October Extraordinary Leader: A Campus Leader Finds Himself

Bush met his girlfriend, Caroline Schwarz, at an HPU soccer game the day before school started his freshman year.

When he delivered his speech during Convocation last summer, Alex Bush wore his lucky blue suit.

He had worn it on job interviews, to his first meeting with the Student Government Association and his first speech when he was running for SGA President last spring. He even wore his suit pants to his first date with his girlfriend, Caroline Schwarz.

And they’re still dating.

So, on that Sunday morning in August, he took a few deep breaths and stepped up to the podium in front of Roberts Hall and delivered a speech to the incoming freshman class.

His speech worked. Professors congratulated him. Parents, too. His own parents as well. As for his Uncle Steve, he had tears in his eyes.  His nephew had grown up.

Bush was no longer what he calls “High School Alex.” He was “College Alex.” High Point University had transformed him into a campus leader who now has been awarded one of the highest leadership awards any student can receive.

Bush, a senior political science major from Aspen, Colorado, has received one of two Extraordinary Leader awards for the month of October.

Three years ago, he never would’ve dreamed receiving something like that at High Point University.

Back then, he wondered if he could even make it in college.


Bush’s Journey of Discovery

Bush worked on his speech for weeks when he spoke to the incoming freshmen class in August at Convocation.

During his speech, Bush opened a window into who he used to be.

Three years ago, he was a B student dealing with his own mental health struggles when he came to HPU.

“I traveled 1,781.7 miles to a school no one in my small hometown in Colorado had ever heard of,” he told the crowd, “and I was coming out of one of the hardest times in my life. Long story short, I felt like a nobody about to start school nearly 30 hours from home.”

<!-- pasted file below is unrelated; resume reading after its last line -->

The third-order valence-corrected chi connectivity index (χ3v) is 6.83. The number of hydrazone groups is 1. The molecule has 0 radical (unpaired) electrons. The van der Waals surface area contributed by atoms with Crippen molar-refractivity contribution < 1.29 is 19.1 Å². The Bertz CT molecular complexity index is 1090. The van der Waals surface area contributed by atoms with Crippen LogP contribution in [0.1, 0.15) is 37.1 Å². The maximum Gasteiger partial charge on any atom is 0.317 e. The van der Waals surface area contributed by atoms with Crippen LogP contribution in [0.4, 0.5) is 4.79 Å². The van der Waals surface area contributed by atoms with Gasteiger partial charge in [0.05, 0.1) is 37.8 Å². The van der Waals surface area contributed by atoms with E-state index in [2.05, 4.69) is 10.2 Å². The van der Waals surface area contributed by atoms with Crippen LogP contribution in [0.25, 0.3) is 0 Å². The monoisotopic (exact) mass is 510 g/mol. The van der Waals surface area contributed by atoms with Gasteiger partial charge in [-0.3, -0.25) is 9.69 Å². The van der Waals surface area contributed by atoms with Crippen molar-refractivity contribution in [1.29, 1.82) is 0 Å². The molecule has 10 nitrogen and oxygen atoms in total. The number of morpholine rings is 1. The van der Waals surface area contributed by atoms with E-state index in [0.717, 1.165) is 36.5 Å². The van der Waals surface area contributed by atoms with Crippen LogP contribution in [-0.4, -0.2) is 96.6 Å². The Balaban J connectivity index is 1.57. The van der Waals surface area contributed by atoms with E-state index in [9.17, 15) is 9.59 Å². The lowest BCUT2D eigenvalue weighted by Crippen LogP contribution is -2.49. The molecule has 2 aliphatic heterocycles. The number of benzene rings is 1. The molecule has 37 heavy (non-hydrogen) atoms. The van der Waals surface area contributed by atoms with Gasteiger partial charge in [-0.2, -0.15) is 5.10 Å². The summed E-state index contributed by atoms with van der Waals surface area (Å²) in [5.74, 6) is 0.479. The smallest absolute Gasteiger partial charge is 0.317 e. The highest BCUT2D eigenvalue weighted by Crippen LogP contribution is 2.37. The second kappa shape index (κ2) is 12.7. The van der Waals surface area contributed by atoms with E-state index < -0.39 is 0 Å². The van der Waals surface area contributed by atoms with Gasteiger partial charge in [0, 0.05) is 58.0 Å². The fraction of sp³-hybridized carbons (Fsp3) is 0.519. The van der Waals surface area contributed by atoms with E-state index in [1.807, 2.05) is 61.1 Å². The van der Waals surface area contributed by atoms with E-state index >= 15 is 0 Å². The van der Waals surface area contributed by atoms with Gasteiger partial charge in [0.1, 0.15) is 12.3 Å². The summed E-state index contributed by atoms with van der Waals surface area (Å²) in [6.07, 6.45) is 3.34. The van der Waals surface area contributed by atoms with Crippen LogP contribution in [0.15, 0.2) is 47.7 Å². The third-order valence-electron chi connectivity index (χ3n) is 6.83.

During his gap year, Bush stayed busy as he worked to figure out what to do next in his life. Those activities included working as an intern with Sen. Michael Bennet, a Democratic presidential candidate, and taking a sailing course in the Florida Keys.

Before coming to HPU, Bush could barely get out of bed. He dealt with severe anxiety and depression during his junior year in high school. It took two years, and with the help of his parents, he overcame his mental health challenges.

But when he graduated from Aspen High, he felt he wasn’t ready for college. He took a gap year to figure himself out.

He worked as a ski rental technician and took a sailing course in the Florida Keys. He got his wilderness first responder certification, led campers on backpacking trips into the Colorado wilderness and completed a 35-day trek through 11 countries in Europe.

He also moved to Denver where he interned for five months with U.S. Sen. Michael Bennet, now a Democratic presidential candidate.

“Just call me Michael,” Bennet told Bush.

During his college search, he visited 13 universities. That included HPU. He found the university through one of his high school counselors, and he liked the small size and the liberal arts curricula. But he also liked what he felt.

“It was a gut feeling,” he says. “I didn’t know what I wanted to do in college, but I felt like High Point was the place I could figure that out.”

He has.



The Fate of a Chance Conversation

As a member of Beta Theta Pi fraternity, Bush and his fraternity brothers played in the annual Beta Turkey Bowl against three other teams from their fraternity. Bush’s team won last fall.

When he arrived at HPU, Bush pushed himself to get involved. He became a member of the Beta Theta Pi fraternity, got involved with the Model United Nations and worked as peer tutor in four subjects – math, Spanish, American politics and social ethics.

He made the Dean’s List every semester, joined the HPU’s Honor’s Scholar Program and was inducted into three honor societies. And because of his interest in pursuing a career in law and wanting to give back to the HPU community, he became a Student Justice.

He felt himself changing. The life skills HPU teaches took hold. Bush became a better communicator, more empathetic and understanding, and he learned how to better manage his time.